Godzilla appeared to be something of primordial brutality when I watched it as a kid. The way the monster was depicted, it was clear that there was no way of establishing a means of communication with it. Of course, as the Godzilla theme developed over many films, the monster "evolved" to display some comical features. It even played baseball in a film co-featuring some sea monsters. In the beginning, however, Godzilla was portrayed as a leviathan moving about on its own instincts, where nothing is negotiable. And it is in this primitive context that Godzilla impressed the young child.

As many point out, Godzilla has something to do with the collective trauma of the Japanese people in the post-war era, especially as regards the atomic weapons.

It is interesting to consider, even as I was not aware of the detailed history of my mother land in the years preceding my birth, I was somehow unconsciously affected by the implications, in the reception of the way Godzilla was portrayed when it destroyed the landscapes of contemporary Japan. Symbols are very powerful, and can reach the very bottom of your soul without knowing it.


Sunday, March 14, 2010

It is priceless to be thus taken unawares by surprise, in a ritual of life repeated every year.

During the winter, all biological forms enter a kind of dormant phase. Human beings are no exceptions. While we go about busily along the streets, a part of our sensitivities are closed, becoming oblivious of the possibilities of existence. For example, we forget that there are such things as flowers.

Every year, from February to March, it therefore comes as a pleasant surprise to observe the arrival of spring ephemerals, in the form of plum blossoms. You know from experience that there are these tiny and lovely blooms in early spring. And yet, you have forgotten about it, and it is with a shock to observe the manifestations of life on the seemingly lifeless boughs of plum trees.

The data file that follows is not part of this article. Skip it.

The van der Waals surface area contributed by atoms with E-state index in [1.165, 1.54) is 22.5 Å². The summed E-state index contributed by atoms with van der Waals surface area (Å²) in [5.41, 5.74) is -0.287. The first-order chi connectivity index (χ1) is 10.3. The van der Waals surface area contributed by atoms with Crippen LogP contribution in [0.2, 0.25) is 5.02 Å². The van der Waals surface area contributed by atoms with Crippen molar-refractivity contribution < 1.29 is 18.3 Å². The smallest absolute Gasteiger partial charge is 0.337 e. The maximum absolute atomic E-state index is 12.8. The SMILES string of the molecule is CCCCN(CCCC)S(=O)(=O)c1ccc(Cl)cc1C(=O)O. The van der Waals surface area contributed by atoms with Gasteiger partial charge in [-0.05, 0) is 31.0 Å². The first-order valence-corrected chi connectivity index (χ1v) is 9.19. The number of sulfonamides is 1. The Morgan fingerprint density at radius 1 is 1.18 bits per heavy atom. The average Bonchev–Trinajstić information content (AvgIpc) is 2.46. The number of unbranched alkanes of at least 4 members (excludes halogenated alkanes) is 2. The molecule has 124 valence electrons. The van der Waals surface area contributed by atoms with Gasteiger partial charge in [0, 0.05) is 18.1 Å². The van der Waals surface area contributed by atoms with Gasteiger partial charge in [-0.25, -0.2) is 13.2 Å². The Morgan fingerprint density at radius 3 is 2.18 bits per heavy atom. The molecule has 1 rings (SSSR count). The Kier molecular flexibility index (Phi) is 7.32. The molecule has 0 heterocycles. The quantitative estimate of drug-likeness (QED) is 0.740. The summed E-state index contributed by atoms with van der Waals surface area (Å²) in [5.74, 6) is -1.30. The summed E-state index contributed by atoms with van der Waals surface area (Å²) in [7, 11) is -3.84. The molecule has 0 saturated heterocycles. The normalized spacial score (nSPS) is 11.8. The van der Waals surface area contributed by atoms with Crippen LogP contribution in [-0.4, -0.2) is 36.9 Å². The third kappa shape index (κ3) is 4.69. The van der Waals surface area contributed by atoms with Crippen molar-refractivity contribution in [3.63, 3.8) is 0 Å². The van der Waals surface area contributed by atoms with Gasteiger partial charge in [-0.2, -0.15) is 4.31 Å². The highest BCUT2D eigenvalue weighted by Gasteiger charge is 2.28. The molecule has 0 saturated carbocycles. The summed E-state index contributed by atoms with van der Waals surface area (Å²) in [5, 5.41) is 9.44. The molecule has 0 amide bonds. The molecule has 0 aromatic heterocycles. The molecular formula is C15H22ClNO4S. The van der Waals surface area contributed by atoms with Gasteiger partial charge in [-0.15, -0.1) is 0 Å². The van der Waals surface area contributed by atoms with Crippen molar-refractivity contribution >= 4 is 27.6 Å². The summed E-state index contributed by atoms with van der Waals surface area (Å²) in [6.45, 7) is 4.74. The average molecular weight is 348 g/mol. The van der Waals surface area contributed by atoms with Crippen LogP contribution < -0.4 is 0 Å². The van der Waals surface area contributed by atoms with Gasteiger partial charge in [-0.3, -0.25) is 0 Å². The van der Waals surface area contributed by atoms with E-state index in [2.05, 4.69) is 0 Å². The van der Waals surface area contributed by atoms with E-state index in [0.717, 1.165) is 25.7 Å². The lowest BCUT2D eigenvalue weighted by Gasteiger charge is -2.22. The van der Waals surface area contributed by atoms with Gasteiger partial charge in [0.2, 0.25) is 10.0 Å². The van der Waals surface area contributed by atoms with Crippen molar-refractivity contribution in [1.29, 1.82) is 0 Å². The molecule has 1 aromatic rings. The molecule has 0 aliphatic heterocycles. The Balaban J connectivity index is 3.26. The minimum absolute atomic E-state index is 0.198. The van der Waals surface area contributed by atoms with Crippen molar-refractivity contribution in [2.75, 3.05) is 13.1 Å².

It is priceless to be thus taken unawares by surprise, in a ritual of life repeated every year, celebrating the continuation of the world as we know it.

Plum blossoms, red and white, in the Yugawara district. Beginning of March, 2010.

Saturday, March 13, 2010

What a great job Socrates did in ancient Greek

One of the greatest disappointments in life is that there are so many intolerant people. It hurts me deeply, when I see somebody carelessly emitting remarks of discrimination, inconsideration, and of lacking understanding. It hurts me still, when I discover that somebody in question is quite sure of his or her own opinion, never doubting the truth of the extreme view that he or she holds.

It is at such a time that I seriously consider the limits of human intellect and imagination, and what a great job Socrates did in ancient Greek. Socrates stressed the importance of the awareness of his own ignorance. How more intelligent could a human being be rather than to know that he or she does not know everything? Even if one makes a judgment about something, since he or she needs to make a judgment from time to time, a person of wisdom would take the own judgment with a grain of salt.


Friday, March 12, 2010

I rather enjoyed the experience of being sick in bed.

I used to take some days off when I was a pupil. When I had cold, I would say to my mother, "mom, I have fever", and lie in bed the whole day.

I would listen to the radio, and read my favorite books. I would ask my mother to bring my favorite foods, such as a pudding, and eat them straight away beside the bed.